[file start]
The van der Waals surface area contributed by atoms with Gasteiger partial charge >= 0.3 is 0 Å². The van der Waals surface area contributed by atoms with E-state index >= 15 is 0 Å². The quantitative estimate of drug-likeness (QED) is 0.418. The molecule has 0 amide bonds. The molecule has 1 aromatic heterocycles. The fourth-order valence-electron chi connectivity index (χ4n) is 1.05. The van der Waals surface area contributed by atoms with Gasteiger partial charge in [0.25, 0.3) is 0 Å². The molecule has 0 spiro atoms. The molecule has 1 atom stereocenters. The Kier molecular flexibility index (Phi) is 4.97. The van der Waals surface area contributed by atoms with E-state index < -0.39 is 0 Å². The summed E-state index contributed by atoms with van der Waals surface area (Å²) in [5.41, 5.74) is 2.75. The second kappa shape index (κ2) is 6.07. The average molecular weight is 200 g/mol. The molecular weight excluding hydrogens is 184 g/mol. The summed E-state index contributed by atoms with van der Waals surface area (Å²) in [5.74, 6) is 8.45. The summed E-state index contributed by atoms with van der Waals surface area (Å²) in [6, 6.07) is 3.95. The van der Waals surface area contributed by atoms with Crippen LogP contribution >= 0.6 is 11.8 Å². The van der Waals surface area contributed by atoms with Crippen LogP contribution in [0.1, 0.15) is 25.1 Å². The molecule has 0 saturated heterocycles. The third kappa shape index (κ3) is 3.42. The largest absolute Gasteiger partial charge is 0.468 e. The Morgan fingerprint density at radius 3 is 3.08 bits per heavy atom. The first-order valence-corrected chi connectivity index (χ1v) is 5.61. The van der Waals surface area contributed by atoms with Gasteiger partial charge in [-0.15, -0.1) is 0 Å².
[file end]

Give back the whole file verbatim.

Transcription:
The van der Waals surface area contributed by atoms with Gasteiger partial charge >= 0.3 is 0 Å². The van der Waals surface area contributed by atoms with E-state index >= 15 is 0 Å². The quantitative estimate of drug-likeness (QED) is 0.418. The molecule has 0 amide bonds. The molecule has 1 aromatic heterocycles. The fourth-order valence-electron chi connectivity index (χ4n) is 1.05. The van der Waals surface area contributed by atoms with Gasteiger partial charge in [0.25, 0.3) is 0 Å². The molecule has 0 spiro atoms. The molecule has 1 atom stereocenters. The Kier molecular flexibility index (Phi) is 4.97. The van der Waals surface area contributed by atoms with E-state index < -0.39 is 0 Å². The summed E-state index contributed by atoms with van der Waals surface area (Å²) in [5.41, 5.74) is 2.75. The second kappa shape index (κ2) is 6.07. The average molecular weight is 200 g/mol. The molecular weight excluding hydrogens is 184 g/mol. The summed E-state index contributed by atoms with van der Waals surface area (Å²) in [5.74, 6) is 8.45. The summed E-state index contributed by atoms with van der Waals surface area (Å²) in [6, 6.07) is 3.95. The van der Waals surface area contributed by atoms with Crippen LogP contribution >= 0.6 is 11.8 Å². The van der Waals surface area contributed by atoms with Crippen LogP contribution in [0.1, 0.15) is 25.1 Å². The molecule has 0 saturated heterocycles. The third kappa shape index (κ3) is 3.42. The largest absolute Gasteiger partial charge is 0.468 e. The Morgan fingerprint density at radius 3 is 3.08 bits per heavy atom. The first-order valence-corrected chi connectivity index (χ1v) is 5.61. The van der Waals surface area contributed by atoms with Gasteiger partial charge in [-0.15, -0.1) is 0 Å².